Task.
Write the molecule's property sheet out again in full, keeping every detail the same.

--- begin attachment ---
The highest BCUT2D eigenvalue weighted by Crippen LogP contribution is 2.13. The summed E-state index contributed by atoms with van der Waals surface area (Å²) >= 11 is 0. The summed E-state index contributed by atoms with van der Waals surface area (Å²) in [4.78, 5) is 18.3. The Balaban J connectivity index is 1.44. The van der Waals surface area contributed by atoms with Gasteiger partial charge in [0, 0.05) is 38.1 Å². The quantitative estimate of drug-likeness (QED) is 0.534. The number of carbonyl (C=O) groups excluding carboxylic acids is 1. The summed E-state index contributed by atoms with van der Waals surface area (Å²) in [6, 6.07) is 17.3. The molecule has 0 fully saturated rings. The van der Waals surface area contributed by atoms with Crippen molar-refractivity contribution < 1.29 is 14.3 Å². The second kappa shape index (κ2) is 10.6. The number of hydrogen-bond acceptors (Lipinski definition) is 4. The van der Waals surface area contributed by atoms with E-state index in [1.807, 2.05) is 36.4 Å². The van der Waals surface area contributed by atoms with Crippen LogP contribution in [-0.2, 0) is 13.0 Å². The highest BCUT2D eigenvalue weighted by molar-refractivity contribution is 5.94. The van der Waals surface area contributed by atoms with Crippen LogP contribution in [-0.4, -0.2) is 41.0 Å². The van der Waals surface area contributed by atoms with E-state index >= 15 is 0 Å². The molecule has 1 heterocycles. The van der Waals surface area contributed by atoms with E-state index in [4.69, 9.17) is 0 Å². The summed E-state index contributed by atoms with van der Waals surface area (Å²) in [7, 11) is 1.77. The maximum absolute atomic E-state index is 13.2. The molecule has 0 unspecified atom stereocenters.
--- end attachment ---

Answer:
The highest BCUT2D eigenvalue weighted by Crippen LogP contribution is 2.13. The summed E-state index contributed by atoms with van der Waals surface area (Å²) >= 11 is 0. The summed E-state index contributed by atoms with van der Waals surface area (Å²) in [4.78, 5) is 18.3. The Balaban J connectivity index is 1.44. The van der Waals surface area contributed by atoms with Gasteiger partial charge in [0, 0.05) is 38.1 Å². The quantitative estimate of drug-likeness (QED) is 0.534. The number of carbonyl (C=O) groups excluding carboxylic acids is 1. The summed E-state index contributed by atoms with van der Waals surface area (Å²) in [6, 6.07) is 17.3. The molecule has 0 fully saturated rings. The van der Waals surface area contributed by atoms with Crippen molar-refractivity contribution < 1.29 is 14.3 Å². The second kappa shape index (κ2) is 10.6. The number of hydrogen-bond acceptors (Lipinski definition) is 4. The van der Waals surface area contributed by atoms with E-state index in [1.807, 2.05) is 36.4 Å². The van der Waals surface area contributed by atoms with Crippen LogP contribution in [-0.2, 0) is 13.0 Å². The highest BCUT2D eigenvalue weighted by molar-refractivity contribution is 5.94. The van der Waals surface area contributed by atoms with Crippen LogP contribution in [-0.4, -0.2) is 41.0 Å². The van der Waals surface area contributed by atoms with E-state index >= 15 is 0 Å². The molecule has 1 heterocycles. The van der Waals surface area contributed by atoms with E-state index in [4.69, 9.17) is 0 Å². The summed E-state index contributed by atoms with van der Waals surface area (Å²) in [7, 11) is 1.77. The maximum absolute atomic E-state index is 13.2. The molecule has 0 unspecified atom stereocenters.